The Padres have one of the deeper farm systems in baseball, rich with potential major leaguers if not stars. It’s not just the booty from the Latos trade. Former GM Jed Hoyer, for whom Byrnes served as a right-hand man, plucked a pair of control-and-command rock stars, left-hander Robbie Erlin and right-hander Joe Wieland, from Texas in the Mike Adams deal last July. They took advantage of a surplus 2011 draft picks, landing infielder Corey Spangenberg, pitcher Joe Ross and catcher Austin Hedges. They’re active in Latin America (outfielder Rymer Liriano and third baseman-for-now Edinson Rincon) and have done well in previous drafts (third basemen Jedd Gyorko and James Darnell, outfielder Jaff Decker and pitcher Keyvius Sampson).
Erlin and Wieland could arrive this year, along with right-hander Casey Kelly, who along with Rizzo was a main piece of the Gonzalez deal. With a deep rotation already – Tim Stauffer the ace, Corey Luebke the potential breakout left-hander, Clayton Richard and Dustin Moseley coming off good years, too – the Padres are pitching rich, a necessity for a team trying to contend on a small budget.
It’s the right place to do it. Among manager Bud Black, pitching coach Darren “Bals” Balsley and Petco Park’s crazy-friendly dimensions, the Padres might be the best team to pitch for in the major leagues. Whether any of their minor league hitters can unlock the secret of Petco could make the difference between a team that couldn’t even crack the 600-run mark last season and one that actually contends.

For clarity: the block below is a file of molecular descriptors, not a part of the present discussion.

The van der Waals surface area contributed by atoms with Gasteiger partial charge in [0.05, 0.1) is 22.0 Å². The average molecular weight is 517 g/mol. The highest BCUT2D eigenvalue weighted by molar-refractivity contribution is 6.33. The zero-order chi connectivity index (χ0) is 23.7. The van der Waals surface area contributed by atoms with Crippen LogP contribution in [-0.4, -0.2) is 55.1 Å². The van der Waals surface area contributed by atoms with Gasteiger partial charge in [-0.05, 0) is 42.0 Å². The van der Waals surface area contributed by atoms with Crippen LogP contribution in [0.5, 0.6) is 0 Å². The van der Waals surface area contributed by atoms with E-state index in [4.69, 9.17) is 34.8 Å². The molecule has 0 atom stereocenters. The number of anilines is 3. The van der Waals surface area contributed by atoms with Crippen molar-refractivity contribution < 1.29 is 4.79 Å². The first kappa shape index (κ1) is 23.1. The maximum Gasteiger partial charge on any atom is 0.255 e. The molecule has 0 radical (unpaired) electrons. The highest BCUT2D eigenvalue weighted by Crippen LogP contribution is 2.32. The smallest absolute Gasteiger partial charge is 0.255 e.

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Pieces do exist for it. Center fielder Cameron Maybin, who has talked with the club about a contract extension similar to the five-year, $28 million deal Byrnes gave Chris Young in 2009, is one strong season away from stardom. Quentin should be good for some pop. The Padres could use the same from Alonso and third baseman Chase Headley.
The pieces are there, or at least near. The Padres are a team to watch, yes. They just need to summon up some of that 2010 magic without any of the bitter aftertaste.
While they’re building the sepulcher for Frank McCourt’s ownership of the Dodgers at the moment, his tortured time in Major League Baseball long will have ramifications beyond him. Take Jeff Moorad trying to seal the long-awaited deal on his ownership of the Padres. Baseball quivers at another situation like McCourt’s or Fred Wilpon’s with the Mets, in which an owner’s cash flow is insufficient to run a team to MLB’s standard. Ultimately, the deal should get done and Moorad soon enough should use a new TV contract to increase the Padres’ payroll to the $70 million-plus figure he promised. Still, the transfer from John Moores to Moorad turned ugly enough that Moores was the only owner who didn’t vote for commissioner Bud Selig’s contract extension. The collateral damage for Selig is worth it; better to be careful and anger the outgoing guy than have a repeat of Los Angeles and New York.